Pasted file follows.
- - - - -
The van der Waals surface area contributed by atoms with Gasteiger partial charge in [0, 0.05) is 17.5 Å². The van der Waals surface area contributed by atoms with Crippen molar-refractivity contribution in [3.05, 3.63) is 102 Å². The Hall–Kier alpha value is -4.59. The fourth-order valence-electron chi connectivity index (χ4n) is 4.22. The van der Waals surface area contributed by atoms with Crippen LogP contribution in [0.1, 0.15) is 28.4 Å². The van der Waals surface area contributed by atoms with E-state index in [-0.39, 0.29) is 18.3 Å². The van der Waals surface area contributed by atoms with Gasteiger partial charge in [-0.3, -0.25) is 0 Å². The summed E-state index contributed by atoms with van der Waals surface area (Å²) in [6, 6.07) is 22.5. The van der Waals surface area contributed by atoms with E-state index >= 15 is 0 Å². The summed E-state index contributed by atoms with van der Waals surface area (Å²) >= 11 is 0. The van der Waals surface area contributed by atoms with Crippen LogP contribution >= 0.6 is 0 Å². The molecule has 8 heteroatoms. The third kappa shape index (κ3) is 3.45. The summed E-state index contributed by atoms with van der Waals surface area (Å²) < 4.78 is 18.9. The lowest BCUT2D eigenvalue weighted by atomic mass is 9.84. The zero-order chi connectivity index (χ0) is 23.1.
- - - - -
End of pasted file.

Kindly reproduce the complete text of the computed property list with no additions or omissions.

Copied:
The van der Waals surface area contributed by atoms with Gasteiger partial charge in [0, 0.05) is 17.5 Å². The van der Waals surface area contributed by atoms with Crippen molar-refractivity contribution in [3.05, 3.63) is 102 Å². The Hall–Kier alpha value is -4.59. The fourth-order valence-electron chi connectivity index (χ4n) is 4.22. The van der Waals surface area contributed by atoms with Crippen LogP contribution in [0.1, 0.15) is 28.4 Å². The van der Waals surface area contributed by atoms with E-state index in [-0.39, 0.29) is 18.3 Å². The van der Waals surface area contributed by atoms with Gasteiger partial charge in [-0.3, -0.25) is 0 Å². The summed E-state index contributed by atoms with van der Waals surface area (Å²) in [6, 6.07) is 22.5. The van der Waals surface area contributed by atoms with E-state index >= 15 is 0 Å². The summed E-state index contributed by atoms with van der Waals surface area (Å²) >= 11 is 0. The van der Waals surface area contributed by atoms with Crippen LogP contribution >= 0.6 is 0 Å². The molecule has 8 heteroatoms. The third kappa shape index (κ3) is 3.45. The summed E-state index contributed by atoms with van der Waals surface area (Å²) < 4.78 is 18.9. The lowest BCUT2D eigenvalue weighted by atomic mass is 9.84. The zero-order chi connectivity index (χ0) is 23.1.